Philippine and Chinese officials will hold a series of meetings this week in Beijing to discuss the flagship projects under the Build Build Build program, according to a statement by the Department of Finance (DOF).
Michael Varcas
Palace to disclose details of all deals with China
Alexis Romero (The Philippine Star) - March 19, 2019 - 12:00am

MANILA, Philippines — Malacañang yesterday expressed readiness to disclose details of all deals with Chinese firms as the Duterte administration eyes more agreements with China to support its infrastructure projects.

Philippine and Chinese officials will hold a series of meetings this week in Beijing to discuss the flagship projects under the Build Build Build program, according to a statement by the Department of Finance (DOF).

Members of the Philippine delegation led by Executive Secretary Salvador Medialdea are expected to meet with Chinese commerce officials today to talk about possible new agreements on infrastructure cooperation.

Philippine officials will also meet with officials of the Export-Import Bank of China and the China International Development Cooperation Agency, which reviews China’s foreign aid projects.

Asked if it was necessary to disclose all contracts with Chinese firms, presidential spokesman Salvador Panelo replied: “Well, that’s pursuant to transparency, yes. Why not?”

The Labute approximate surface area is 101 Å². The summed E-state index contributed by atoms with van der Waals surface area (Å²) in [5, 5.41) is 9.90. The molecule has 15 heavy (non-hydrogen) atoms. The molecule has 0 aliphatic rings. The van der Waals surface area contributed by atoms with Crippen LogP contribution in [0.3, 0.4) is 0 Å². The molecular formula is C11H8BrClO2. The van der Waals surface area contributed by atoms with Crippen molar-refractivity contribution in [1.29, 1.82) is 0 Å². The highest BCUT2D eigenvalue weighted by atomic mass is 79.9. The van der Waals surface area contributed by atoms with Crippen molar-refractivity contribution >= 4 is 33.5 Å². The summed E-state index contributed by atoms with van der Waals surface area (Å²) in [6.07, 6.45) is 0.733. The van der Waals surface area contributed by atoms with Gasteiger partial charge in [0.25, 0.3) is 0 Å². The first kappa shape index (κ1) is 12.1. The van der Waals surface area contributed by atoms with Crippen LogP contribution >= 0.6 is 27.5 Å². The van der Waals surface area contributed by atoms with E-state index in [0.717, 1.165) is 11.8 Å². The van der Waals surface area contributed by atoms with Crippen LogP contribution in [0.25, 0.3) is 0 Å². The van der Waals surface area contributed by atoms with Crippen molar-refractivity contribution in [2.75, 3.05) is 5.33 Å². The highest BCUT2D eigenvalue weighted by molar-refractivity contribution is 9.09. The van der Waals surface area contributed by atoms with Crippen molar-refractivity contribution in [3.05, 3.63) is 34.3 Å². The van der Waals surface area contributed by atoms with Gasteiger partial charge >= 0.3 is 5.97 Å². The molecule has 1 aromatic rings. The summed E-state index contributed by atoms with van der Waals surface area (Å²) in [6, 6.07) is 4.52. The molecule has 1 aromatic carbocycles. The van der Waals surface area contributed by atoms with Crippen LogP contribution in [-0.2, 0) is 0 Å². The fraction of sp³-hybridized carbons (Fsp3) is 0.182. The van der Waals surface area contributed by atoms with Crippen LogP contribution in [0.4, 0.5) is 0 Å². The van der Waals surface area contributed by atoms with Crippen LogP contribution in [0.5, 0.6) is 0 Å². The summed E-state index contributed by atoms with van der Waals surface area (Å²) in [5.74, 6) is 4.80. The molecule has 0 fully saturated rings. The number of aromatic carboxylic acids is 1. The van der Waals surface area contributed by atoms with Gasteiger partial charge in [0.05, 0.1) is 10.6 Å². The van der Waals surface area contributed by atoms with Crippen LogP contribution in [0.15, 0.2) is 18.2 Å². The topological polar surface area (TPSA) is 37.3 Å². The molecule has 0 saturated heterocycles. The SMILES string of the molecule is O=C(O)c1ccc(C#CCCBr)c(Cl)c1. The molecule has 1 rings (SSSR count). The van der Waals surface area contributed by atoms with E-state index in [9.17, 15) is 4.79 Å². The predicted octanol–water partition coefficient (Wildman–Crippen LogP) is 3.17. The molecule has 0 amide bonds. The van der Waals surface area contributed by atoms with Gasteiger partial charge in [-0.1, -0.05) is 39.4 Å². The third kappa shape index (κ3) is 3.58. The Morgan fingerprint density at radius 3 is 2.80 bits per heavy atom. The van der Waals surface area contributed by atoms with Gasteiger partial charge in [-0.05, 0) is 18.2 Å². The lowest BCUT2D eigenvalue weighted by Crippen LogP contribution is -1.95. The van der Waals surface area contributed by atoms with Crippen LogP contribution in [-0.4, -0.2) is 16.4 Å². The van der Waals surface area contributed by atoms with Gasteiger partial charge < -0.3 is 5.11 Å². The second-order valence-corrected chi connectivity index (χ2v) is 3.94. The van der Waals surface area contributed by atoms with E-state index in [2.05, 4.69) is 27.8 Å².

Philippine officials are also expected to meet with Chinese Vice President Wang Qishan and to attend a Philippine Economic Briefing to convince businesses to invest in the Philippines.

China vowed to provide $9 billion in soft loans to the Philippines in 2016 during Duterte’s first visit to China. Critics have expressed concern about the Duterte administration’s reliance on Chinese loans, saying it could result in a “debt trap.”

Earlier this month, Malaysian Prime Minister Mahathir Mohamad advised the Philippines to be very careful with Chinese loans, saying a borrower would be under the control of the lender if he fails to repay his debts.

Finance officials have allayed concerns that Chinese loans are disadvantageous to the country, saying the Philippines was able to secure better concessional loan financing from China for its big-ticket water infrastructure projects. They claimed that the loans have lower interest rates and fees and longer grace periods compared with those obtained by the previous administration.

The Philippines projected that the debt to China would only constitute about 4.5 percent of the total debt by 2022, when most of the funding for infrastructure projects would have been accessed, the DOF added.

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